Tyler Green
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Tyler Green Modern Art Notes

Nauman’s ‘Days’ critiques torture so effectively that…

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Earlier this year the Philadelphia Museum of Art presented a beautiful, eerie, challenging installation of Bruce Nauman’s Days. (As you may recall, the PMA first presented the work in the American Pavilion at the Venice Biennale and brought part of that show to Philly.)

In March, I wrote about how psychologically intense Days is, how it continues Nauman’s 30-year exploration of torture and that it seems to be substantially about America’s torture of detainees during the Bush administration.

A key element of Nauman’s piece is its soundtrack, a use of sound that I argued was about techniques used at American detention centers such as Guantanamo Bay. Last week the Philadelphia Museum of Art told me that the audio of Days was so intense that it had to shorten its usual guard rotations.

The work is in the collection of the Museum of Modern Art, where it is now on view.

Related: Nauman’s Double Steel Cage Piece, Nauman begins to explore torture, Nauman’s hanging chairs.

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Comments

  1. Torture is the stark art subject of Bruce Nauman’s Days. Torture has always been paramount to military intelligence since the first days man came out of the boggy bronze age and Remus and Romulus of Rome were suckled by the she wolf. In the name of gods, goddesses and religions bodies have been impaled, stretched and lit afire. This is not your typical inspired graphics . Bones have been broken, skin has been flayed, guts have been drawn and quartered, sight and tongues gouged with a smoking iron. There have been beheadings, brandings, scalping and pain in every shade of blood red. Puncture this fragile shell and exsanguination drains the human body. We contain 89 cents worth of minerals, 55 to 78% water and absolutely priceless to our loved ones. It’s sad that so much effort goes into torture; this hasn’t stopped since the Spanish Inquisition, updated to drug cartels and global international terrorism. Most amazing of all, Stockholm Syndrome causes the tortured mind of the vanquished to sometimes gain an empathy for the conqueror. This is evident in battered wives, child abuse and war POW’s. Art and the human mind merge for a troubling look at man’s inhumanity to man in Days.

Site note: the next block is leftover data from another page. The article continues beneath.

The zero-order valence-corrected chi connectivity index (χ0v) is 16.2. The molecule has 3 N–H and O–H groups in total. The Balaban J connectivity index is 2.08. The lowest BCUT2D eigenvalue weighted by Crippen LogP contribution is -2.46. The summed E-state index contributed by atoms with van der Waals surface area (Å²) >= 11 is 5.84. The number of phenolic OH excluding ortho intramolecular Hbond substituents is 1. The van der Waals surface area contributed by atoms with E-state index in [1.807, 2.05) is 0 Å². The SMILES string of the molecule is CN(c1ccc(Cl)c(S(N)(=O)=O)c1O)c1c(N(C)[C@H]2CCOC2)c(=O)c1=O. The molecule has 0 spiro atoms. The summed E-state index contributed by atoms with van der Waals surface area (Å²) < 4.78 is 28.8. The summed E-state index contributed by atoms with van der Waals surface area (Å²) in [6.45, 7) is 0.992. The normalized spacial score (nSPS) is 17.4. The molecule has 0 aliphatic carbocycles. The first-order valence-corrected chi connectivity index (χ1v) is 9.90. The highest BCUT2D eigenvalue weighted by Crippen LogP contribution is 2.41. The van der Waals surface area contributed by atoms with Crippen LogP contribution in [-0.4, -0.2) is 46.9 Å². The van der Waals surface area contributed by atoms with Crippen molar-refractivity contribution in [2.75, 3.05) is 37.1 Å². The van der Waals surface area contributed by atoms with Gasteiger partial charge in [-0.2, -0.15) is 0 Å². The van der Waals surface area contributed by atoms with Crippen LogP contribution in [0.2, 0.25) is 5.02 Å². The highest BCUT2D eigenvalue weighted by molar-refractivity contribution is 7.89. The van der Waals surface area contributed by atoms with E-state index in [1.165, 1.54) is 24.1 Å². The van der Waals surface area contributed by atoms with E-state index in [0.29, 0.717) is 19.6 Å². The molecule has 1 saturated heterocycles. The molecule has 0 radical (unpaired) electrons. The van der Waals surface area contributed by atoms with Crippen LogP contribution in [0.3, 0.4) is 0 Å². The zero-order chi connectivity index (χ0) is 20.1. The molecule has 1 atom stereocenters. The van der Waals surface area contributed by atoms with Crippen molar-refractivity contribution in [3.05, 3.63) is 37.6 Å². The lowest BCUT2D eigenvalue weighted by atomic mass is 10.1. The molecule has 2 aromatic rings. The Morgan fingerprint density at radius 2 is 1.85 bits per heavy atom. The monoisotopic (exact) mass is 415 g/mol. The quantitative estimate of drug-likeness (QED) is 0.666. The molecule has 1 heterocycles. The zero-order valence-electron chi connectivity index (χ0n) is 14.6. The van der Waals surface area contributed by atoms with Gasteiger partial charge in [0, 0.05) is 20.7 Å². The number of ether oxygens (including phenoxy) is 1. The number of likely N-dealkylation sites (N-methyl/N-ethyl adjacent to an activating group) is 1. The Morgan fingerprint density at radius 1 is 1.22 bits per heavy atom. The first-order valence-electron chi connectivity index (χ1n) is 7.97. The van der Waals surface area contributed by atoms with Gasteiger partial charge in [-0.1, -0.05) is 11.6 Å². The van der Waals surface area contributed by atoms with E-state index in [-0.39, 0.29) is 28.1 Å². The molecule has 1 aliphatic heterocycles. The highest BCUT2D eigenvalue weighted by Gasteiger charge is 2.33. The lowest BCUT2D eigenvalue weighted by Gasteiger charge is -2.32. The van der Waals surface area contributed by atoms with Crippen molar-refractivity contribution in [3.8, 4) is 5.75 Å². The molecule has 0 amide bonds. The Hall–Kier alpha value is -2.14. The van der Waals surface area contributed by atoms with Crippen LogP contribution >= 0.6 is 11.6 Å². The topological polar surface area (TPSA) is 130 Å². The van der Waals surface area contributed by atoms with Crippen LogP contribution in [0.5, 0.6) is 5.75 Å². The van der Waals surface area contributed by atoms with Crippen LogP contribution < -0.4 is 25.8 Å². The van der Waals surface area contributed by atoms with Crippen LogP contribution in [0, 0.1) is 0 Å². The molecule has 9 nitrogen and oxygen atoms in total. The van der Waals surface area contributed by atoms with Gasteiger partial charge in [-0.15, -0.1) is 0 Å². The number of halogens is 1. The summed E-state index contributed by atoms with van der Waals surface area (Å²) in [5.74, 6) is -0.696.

2. The same thing happened at MOCA in LA with the guards who were watching the Clown Torture piece during his retrospective there about 10 years ago.

  3. by Catherine Arias

    Artists who wish to engage audiences in thoughtful critique by employing grating noises, yelling, or other disturbing sounds in their work seem not to think about museum security officers, who must stand — even in short rotations — in spaces with these sounds without the luxury of being able to leave the gallery when they choose. I have worked with security attendants to facilitate their understanding of artists’ intentions and the art historical and cultural contexts of such works, but the bottom line is that standing in those galleries makes doing their jobs very difficult.

  4. Judging by the photograph, an interesting space! I would love to be there and listen to the audio as well.

  5. [...] on duty at this show.” As Tyler Green has noted, this is not the first time that a work of art has required museum guards to utilize protective measures. 2. “The Responsive Eye” was organized by curator William C. Seitz, who was the first [...]

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